As we enter the last quarter of the year, Congress has yet to renew the Mortgage Forgiveness Debt Relief Act, which is set to expire on Dec. 31. This law provides that any amount of debt forgiven by a lender on a home mortgage loan is not taxable as income for those that qualify under the terms of the law. The expiration of this statute would mean that thousands of New Jersey homeowners would have to pay federal taxes on any amounts forgiven by their lender as a result of a loan modification, short sale, or foreclosure.
Anyone considering a short sale or loan modification as a way to avoid foreclosure may still have time to do so before the end of the year. Those who are already in the foreclosure process can’t do much to speed it up, except seeing if the lender would accept a deed in lieu of foreclosure to get things done. Once the homeowner has done all they can to speed up the process, they can only encourage their lender to finalize their paperwork and write off the remainder of the debt before the end of the year.
If Congress fails to renew the act, many homeowners could end up owing thousands of dollars in taxes beginning Jan. 1, depending on how much debt is forgiven by their lender. Congress may approve an extension at the last minute, but for those whose process (short sale, modification, or foreclosure) is close to completion, it may be better to be safe than sorry. Having things wrapped up by the end of this year is the only sure way to take advantage of the law as it currently stands.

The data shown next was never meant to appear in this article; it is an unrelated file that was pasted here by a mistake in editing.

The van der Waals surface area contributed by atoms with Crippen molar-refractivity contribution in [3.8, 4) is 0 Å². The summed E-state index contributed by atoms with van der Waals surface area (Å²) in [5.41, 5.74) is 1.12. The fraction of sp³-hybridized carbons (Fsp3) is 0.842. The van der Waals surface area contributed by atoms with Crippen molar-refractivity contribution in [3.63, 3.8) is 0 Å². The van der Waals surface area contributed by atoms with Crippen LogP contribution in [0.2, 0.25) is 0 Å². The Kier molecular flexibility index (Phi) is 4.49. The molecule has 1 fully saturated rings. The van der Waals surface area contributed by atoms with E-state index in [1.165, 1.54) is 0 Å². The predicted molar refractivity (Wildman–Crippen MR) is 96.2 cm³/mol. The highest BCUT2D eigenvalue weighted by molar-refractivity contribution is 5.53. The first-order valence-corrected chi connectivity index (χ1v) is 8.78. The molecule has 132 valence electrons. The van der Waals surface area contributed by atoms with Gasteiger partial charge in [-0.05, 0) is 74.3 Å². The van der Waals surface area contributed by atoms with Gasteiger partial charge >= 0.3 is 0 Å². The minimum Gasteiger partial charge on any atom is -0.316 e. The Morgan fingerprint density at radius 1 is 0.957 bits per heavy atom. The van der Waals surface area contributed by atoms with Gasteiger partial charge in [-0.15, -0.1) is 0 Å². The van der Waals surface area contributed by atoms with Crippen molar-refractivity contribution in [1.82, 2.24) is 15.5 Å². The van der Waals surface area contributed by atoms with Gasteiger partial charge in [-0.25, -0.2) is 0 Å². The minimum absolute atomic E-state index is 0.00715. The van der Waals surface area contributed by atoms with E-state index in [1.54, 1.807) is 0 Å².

For those who are still facing foreclosure and are unable to modify their loan or obtain a short sale, there other options remain. Filing for bankruptcy protection may give some New Jersey homeowners another avenue to save their home in some circumstances. Seeking assistance may even encourage a mortgage lender to work with a homeowner. Filing either a Chapter 7 liquidation or a Chapter 13 debt reorganization may provide a homeowner with some much needed breathing space to deal with their financial issues.
Source: Fox Business, “Short-Sellers, Act Now or Face Big Tax Bill,” Polyana da Costa, Oct. 5, 2012